Welcome to our weekly bitcoin news recap, where we cover top headlines and stories in the world of bitcoin each week. This week we brought you highlights of our new Blockchain Markets page, and updates on ZeroBlock. Making considerable headlines over the past several days were nine major banks coming together to state they are working on bitcoin and block chain tech-related projects. Also in the U.S., regulators said that bitcoin is a commodity which seemed to raise some eyebrows. Read about this, plus a lot more interesting news in this week’s bitcoin summary.[A quick update on the Blockchain Markets page and ZeroBlock](http://blog.blockchain.com/2015/09/18/a-quick-update-on-the-blockchain-markets-page-and-zeroblock/)
Have you had a peek at our new Blockchain Markets page? It was initially designed to give users live data points on the bitcoin network, price, exchange volume, and news. While its purpose remains the same, we wanted to make the page easier to understand and provide access to a wider range of information. In this post we’ll take you through some of the new features and UI changes to the Markets page, and we encourage you to comment below with your feedback.
The banks of the world are taking a page from cryptocurrency. Nine of the world’s biggest financial institutions have partnered with FinTech company R3 to develop distributed ledger technologies—the same technologies that underpin Bitcoin’s block chain.
Virtual money is officially a commodity, just like crude oil or wheat. So says the Commodity Futures Trading Commission (CFTC), which on Thursday announced it had filed and settled charges against a bitcoin exchange for facilitating the trading of option contracts on its platform.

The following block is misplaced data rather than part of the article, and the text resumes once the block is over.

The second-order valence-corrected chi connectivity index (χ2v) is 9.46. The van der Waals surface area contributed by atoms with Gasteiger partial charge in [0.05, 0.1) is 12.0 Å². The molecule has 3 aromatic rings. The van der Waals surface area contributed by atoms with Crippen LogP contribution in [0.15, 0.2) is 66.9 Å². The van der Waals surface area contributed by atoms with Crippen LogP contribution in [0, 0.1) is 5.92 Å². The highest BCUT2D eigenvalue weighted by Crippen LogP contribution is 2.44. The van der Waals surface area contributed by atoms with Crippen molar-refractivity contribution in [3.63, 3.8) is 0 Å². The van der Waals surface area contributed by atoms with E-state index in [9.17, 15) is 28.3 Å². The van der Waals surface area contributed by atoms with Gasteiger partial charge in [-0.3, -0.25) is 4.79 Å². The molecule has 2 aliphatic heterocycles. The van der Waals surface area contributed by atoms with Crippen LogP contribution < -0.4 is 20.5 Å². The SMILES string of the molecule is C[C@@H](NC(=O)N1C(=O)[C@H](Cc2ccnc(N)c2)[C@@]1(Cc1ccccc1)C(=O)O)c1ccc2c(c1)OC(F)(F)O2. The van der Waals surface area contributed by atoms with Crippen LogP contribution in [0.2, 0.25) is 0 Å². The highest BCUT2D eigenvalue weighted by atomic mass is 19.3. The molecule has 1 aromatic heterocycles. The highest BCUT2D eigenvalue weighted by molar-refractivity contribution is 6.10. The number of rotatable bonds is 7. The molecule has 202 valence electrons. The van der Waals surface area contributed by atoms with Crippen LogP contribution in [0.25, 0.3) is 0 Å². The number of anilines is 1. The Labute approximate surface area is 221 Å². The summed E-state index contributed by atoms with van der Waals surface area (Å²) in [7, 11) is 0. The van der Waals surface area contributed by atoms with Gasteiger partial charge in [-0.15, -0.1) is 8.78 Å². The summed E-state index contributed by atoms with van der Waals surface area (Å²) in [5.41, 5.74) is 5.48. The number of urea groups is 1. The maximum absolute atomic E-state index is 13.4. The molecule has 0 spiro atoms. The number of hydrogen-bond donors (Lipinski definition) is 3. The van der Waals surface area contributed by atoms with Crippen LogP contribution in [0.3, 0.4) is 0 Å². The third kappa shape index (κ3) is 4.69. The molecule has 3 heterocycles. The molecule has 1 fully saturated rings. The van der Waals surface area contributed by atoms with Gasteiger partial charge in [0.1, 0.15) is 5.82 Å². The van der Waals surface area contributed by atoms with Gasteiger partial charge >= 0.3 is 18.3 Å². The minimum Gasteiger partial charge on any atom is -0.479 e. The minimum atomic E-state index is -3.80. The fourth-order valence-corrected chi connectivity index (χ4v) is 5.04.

Exchange-traded funds specialist ARK Investment Management has become the first ETF to invest in bitcoin. ARK has made its investment for ARK Web x.0 ETF through the purchase of publicly traded shares of Grayscale’s Bitcoin Investment Trust (OTCQX: GBTC). ARK said it is betting on bitcoin to disrupt the $500bn intermediary payment platform industry which includes credit cards, electronic payments and remittances.[Bitcoin Is Only The Beginning For Blockchain Technology](http://www.forbes.com/sites/mikemontgomery/2015/09/15/bitcoin-is-only-the-beginning-for-blockchain-technology/)
It turns out that currency might not be the most exciting thing to come out of the Bitcoin craze. Instead, it’s the technology that makes Bitcoin work, known as the block chain, which will be truly revolutionary. Block chain technology could be useful for “any industry that needs an immutable record,” says Peter Smith, CEO of Blockchain, a startup that has 4 million users of its Bitcoin wallet, a kind of private key that allows users to move bitcoins around the block chain.
Universal bitcoin company Satoshi Citadel Industries’ Rebit.ph has partnered with California-based global transaction network and money transfer platform ZipZap to enable Filipino expat workers in Canada to send money back to the Philippines using the ZipZap payment application.
Bitcoin payment startup PEY has raised €300,000 ($339,780) in seed funding for a new payroll service. The Hanover-based firm, which makes bitcoin point-of-sale (POS) terminals alongside a consumer app, attracted investment from a series of entrepreneurs, including the former managing director of multinational e-commerce company Zalando, Frank Biedka.
IBM has announced that it will soon release its own, open source version of block chain software — the public ledger system that lets Bitcoin work. It’s not a move to reinvent cryptocurrency, but an ambitious attempt to allow individuals and large corporations alike to make full use of everything the internet makes possible. It has the potential to decentralize the internet, making it both safer and more versatile in one fell swoop.